Why Replace What’s Not Broken

Why Replace What’s Not Broken

The first is that there’s nothing in this world with infinite life. The second is that ageing slows everyone and everything down.
We can all now agree that tech, much like other aspects of life must be upgraded and updated regularly, but this can be expensive and time consuming- so what alternatives do we have?

We can liken a computer to our own bodies. To optimise our lives and the functions of our bodies for as long as possible we (try) to maintain a healthy diet, get enough sleep, exercise regularly and keep ourselves happy.
The same goes for our computers: to keep them running in the best condition for as long as possible, we must implement best practices. What are these best practices?
  • Regular computer clean-ups by dusting them off to make sure there is a good air circulation. This prolongs the life of computer parts.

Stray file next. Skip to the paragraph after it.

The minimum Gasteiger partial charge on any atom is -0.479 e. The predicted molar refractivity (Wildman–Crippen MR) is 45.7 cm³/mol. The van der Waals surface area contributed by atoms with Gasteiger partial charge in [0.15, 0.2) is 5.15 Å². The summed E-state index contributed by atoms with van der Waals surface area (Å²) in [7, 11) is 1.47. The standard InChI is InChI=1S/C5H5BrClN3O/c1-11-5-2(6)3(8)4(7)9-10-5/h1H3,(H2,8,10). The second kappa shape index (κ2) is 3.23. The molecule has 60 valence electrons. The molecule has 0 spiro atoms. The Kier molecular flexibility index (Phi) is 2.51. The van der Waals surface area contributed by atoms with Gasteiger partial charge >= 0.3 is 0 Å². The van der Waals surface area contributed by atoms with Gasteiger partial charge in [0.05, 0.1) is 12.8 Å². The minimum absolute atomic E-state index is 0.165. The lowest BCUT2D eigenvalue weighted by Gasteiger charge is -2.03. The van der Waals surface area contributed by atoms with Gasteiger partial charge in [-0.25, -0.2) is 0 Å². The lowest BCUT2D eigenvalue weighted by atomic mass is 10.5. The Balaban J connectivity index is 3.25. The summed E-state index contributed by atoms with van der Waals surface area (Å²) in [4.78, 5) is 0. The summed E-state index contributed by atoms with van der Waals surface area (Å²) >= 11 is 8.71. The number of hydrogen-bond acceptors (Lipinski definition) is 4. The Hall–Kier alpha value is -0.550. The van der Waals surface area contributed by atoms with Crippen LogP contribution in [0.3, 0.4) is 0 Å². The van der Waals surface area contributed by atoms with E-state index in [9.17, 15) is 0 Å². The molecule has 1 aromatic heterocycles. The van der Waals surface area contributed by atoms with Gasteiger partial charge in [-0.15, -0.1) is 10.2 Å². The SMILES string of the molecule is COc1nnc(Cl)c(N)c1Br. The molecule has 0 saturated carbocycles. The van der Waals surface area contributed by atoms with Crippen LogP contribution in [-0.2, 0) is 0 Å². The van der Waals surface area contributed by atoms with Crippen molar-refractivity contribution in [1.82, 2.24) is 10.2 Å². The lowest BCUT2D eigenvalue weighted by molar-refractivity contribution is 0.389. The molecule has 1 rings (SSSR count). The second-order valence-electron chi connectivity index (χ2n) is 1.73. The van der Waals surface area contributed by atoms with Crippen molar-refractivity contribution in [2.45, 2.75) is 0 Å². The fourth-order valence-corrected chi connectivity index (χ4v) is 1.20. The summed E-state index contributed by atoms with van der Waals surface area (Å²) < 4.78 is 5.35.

• Regular software clean-up by removing unwanted temporary files and programs. This prevents the computer being bogged down and running out of space, and helps it run faster and lighter.
  • Keep a consistent temperature in your working environment.
  • Shut down and switch off mains switches when power isn’t required.
  • Making sure that the HDD is in a horizontal position.
95% of us wouldn't have done these things. I, myself, am included in the statistic. We all want the maximum return on investment for any piece of tech.

The question is, are we stretching our tech out too much? And does this cost us time and peace of mind- arguably, two things just as valuable as money itself.
I believe that the lifespan for most IT devices is between 3 to 5 years. The cost to maintain infrastructure tends to exceed its value after this period of time.

This might be due to manufacturers and vendors phasing out production and technical support. This makes is harder to replace old parts and get help with failing software. It’s annoying and tiresome- don’t fall into this trap.

When in doubt, get the experts to help out!